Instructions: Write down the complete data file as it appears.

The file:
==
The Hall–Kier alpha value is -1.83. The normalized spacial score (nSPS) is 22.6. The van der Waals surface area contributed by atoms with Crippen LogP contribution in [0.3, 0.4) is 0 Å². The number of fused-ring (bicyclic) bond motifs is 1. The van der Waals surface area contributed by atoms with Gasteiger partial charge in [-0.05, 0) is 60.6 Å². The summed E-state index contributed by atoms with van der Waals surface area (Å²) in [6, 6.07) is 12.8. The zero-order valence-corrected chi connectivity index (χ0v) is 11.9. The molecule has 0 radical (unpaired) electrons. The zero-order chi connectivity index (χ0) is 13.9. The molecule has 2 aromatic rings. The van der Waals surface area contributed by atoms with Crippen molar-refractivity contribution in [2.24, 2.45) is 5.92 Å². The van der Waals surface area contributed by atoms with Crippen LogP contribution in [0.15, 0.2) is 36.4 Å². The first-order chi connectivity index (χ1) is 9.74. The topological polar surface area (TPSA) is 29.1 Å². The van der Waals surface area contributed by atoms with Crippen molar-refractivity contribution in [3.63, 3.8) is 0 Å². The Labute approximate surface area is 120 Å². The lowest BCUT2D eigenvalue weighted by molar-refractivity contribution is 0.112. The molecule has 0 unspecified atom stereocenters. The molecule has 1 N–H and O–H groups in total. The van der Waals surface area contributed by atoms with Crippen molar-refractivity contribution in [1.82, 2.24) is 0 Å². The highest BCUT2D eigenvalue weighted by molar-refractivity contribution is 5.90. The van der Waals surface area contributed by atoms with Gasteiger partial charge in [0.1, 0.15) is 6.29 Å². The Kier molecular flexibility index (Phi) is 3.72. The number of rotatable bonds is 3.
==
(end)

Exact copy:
The Hall–Kier alpha value is -1.83. The normalized spacial score (nSPS) is 22.6. The van der Waals surface area contributed by atoms with Crippen LogP contribution in [0.3, 0.4) is 0 Å². The number of fused-ring (bicyclic) bond motifs is 1. The van der Waals surface area contributed by atoms with Gasteiger partial charge in [-0.05, 0) is 60.6 Å². The summed E-state index contributed by atoms with van der Waals surface area (Å²) in [6, 6.07) is 12.8. The zero-order valence-corrected chi connectivity index (χ0v) is 11.9. The molecule has 0 radical (unpaired) electrons. The zero-order chi connectivity index (χ0) is 13.9. The molecule has 2 aromatic rings. The van der Waals surface area contributed by atoms with Crippen molar-refractivity contribution in [2.24, 2.45) is 5.92 Å². The van der Waals surface area contributed by atoms with Crippen LogP contribution in [0.15, 0.2) is 36.4 Å². The first-order chi connectivity index (χ1) is 9.74. The topological polar surface area (TPSA) is 29.1 Å². The van der Waals surface area contributed by atoms with Crippen molar-refractivity contribution in [3.63, 3.8) is 0 Å². The Labute approximate surface area is 120 Å². The lowest BCUT2D eigenvalue weighted by molar-refractivity contribution is 0.112. The molecule has 0 unspecified atom stereocenters. The molecule has 1 N–H and O–H groups in total. The van der Waals surface area contributed by atoms with Crippen molar-refractivity contribution in [1.82, 2.24) is 0 Å². The highest BCUT2D eigenvalue weighted by molar-refractivity contribution is 5.90. The van der Waals surface area contributed by atoms with Gasteiger partial charge in [0.1, 0.15) is 6.29 Å². The Kier molecular flexibility index (Phi) is 3.72. The number of rotatable bonds is 3.